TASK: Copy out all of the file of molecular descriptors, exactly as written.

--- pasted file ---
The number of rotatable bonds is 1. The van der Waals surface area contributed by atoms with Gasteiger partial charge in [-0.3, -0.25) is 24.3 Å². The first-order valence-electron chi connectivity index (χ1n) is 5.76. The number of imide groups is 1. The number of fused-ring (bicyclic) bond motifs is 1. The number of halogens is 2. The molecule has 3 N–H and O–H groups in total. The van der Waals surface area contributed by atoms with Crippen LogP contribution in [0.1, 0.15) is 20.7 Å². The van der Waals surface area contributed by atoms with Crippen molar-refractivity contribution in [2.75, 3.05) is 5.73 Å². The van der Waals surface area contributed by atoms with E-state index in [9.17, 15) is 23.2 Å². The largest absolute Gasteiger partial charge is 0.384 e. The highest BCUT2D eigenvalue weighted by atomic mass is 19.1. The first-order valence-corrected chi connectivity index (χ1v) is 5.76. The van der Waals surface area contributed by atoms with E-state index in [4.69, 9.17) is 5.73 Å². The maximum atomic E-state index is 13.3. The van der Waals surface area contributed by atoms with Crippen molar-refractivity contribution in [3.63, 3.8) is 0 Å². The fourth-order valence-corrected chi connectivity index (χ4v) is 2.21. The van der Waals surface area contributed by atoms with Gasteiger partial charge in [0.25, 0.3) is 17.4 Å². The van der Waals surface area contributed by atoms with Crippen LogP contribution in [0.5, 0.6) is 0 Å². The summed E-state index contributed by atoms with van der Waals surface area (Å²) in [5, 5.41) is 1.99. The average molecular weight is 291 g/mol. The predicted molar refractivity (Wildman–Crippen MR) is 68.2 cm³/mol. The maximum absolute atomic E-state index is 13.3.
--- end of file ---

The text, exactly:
The number of rotatable bonds is 1. The van der Waals surface area contributed by atoms with Gasteiger partial charge in [-0.3, -0.25) is 24.3 Å². The first-order valence-electron chi connectivity index (χ1n) is 5.76. The number of imide groups is 1. The number of fused-ring (bicyclic) bond motifs is 1. The number of halogens is 2. The molecule has 3 N–H and O–H groups in total. The van der Waals surface area contributed by atoms with Crippen LogP contribution in [0.1, 0.15) is 20.7 Å². The van der Waals surface area contributed by atoms with Crippen molar-refractivity contribution in [2.75, 3.05) is 5.73 Å². The van der Waals surface area contributed by atoms with E-state index in [9.17, 15) is 23.2 Å². The largest absolute Gasteiger partial charge is 0.384 e. The highest BCUT2D eigenvalue weighted by atomic mass is 19.1. The first-order valence-corrected chi connectivity index (χ1v) is 5.76. The van der Waals surface area contributed by atoms with E-state index in [4.69, 9.17) is 5.73 Å². The maximum atomic E-state index is 13.3. The van der Waals surface area contributed by atoms with Crippen molar-refractivity contribution in [3.63, 3.8) is 0 Å². The fourth-order valence-corrected chi connectivity index (χ4v) is 2.21. The van der Waals surface area contributed by atoms with Gasteiger partial charge in [0.25, 0.3) is 17.4 Å². The van der Waals surface area contributed by atoms with Crippen LogP contribution in [0.5, 0.6) is 0 Å². The summed E-state index contributed by atoms with van der Waals surface area (Å²) in [5, 5.41) is 1.99. The average molecular weight is 291 g/mol. The predicted molar refractivity (Wildman–Crippen MR) is 68.2 cm³/mol. The maximum absolute atomic E-state index is 13.3.